May 23, 2012 marks the hundredth anniversary of the birth of Swedish diplomat Raoul Wallenberg who is credited with saving the lives of 100,000 Hungarian Jews with ‘protective passports’. In this stratagem, he followed the lead of Swiss diplomat Carl Lutz. Wallenberg also was responsible for establishing more that 30 safe houses as well as hospitals, nurseries and a soup kitchen in Budapest. It is ironic that despite his success in saving so many, none was able to save him from almost certain death in a Russian prison. Ron Meisels announced that a memorial service will be held in Montreal on Wednesday, May 23, in the Raoul Wallenberg Square adjacent to the Anglican Christ Church Cathedral, where the Paul Lancz bust of Wallenberg is located. Tony Deutsch mentioned that he has two original protective passports that were used by relatives who eventually settled in the U.K.

The market
Following a three-month rally, the stock market has had a weak correction. It is expected that Friday, an expiry week, will see a downturn. By the end of the year, the market should rebound, but not much higher than the previous high. The financial sector, representing thirty percent of the market is not doing that well, but should rebound by September. The fate of the market during the last quarter of this year will certainly be influenced by the outcome of the U.S. election. Have the effects of global warming helped the market? A case could be made for favorable influence of the milder weather on construction and renovation.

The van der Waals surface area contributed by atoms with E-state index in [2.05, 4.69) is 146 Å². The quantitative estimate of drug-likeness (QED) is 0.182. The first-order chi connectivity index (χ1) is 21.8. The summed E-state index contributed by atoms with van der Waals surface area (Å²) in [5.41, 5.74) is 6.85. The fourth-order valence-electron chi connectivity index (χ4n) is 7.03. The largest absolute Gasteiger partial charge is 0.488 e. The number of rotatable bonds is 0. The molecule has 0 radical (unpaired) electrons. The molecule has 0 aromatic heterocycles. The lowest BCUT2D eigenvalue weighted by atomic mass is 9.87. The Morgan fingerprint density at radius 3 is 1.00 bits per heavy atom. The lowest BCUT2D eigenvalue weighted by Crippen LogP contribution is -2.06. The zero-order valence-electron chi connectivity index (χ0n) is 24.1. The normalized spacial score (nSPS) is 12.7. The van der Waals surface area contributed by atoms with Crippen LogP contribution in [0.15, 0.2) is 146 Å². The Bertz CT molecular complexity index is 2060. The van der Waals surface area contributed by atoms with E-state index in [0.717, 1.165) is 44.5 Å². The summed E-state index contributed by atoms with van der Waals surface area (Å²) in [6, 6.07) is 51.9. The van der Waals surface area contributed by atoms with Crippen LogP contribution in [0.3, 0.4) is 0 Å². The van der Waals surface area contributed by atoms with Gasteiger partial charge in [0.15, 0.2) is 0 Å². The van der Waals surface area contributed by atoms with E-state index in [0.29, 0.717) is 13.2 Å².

Climate change
This past winter has provided powerful evidence to the adverse, changing nature of world climate. Canada continues to maintain its reputation as Number One International Villain, even though the U.S., China and Russia have similarly done little or nothing to mitigate the problem. This is in no small measure due to the public policy pronouncements of the Conservative government, ineptness on the part of the responsible ministers and, most recently declarations that environmental impact enquiries will be conducted with all speed, accompanied by thinly veiled threats to the advocacy role of environment organizations.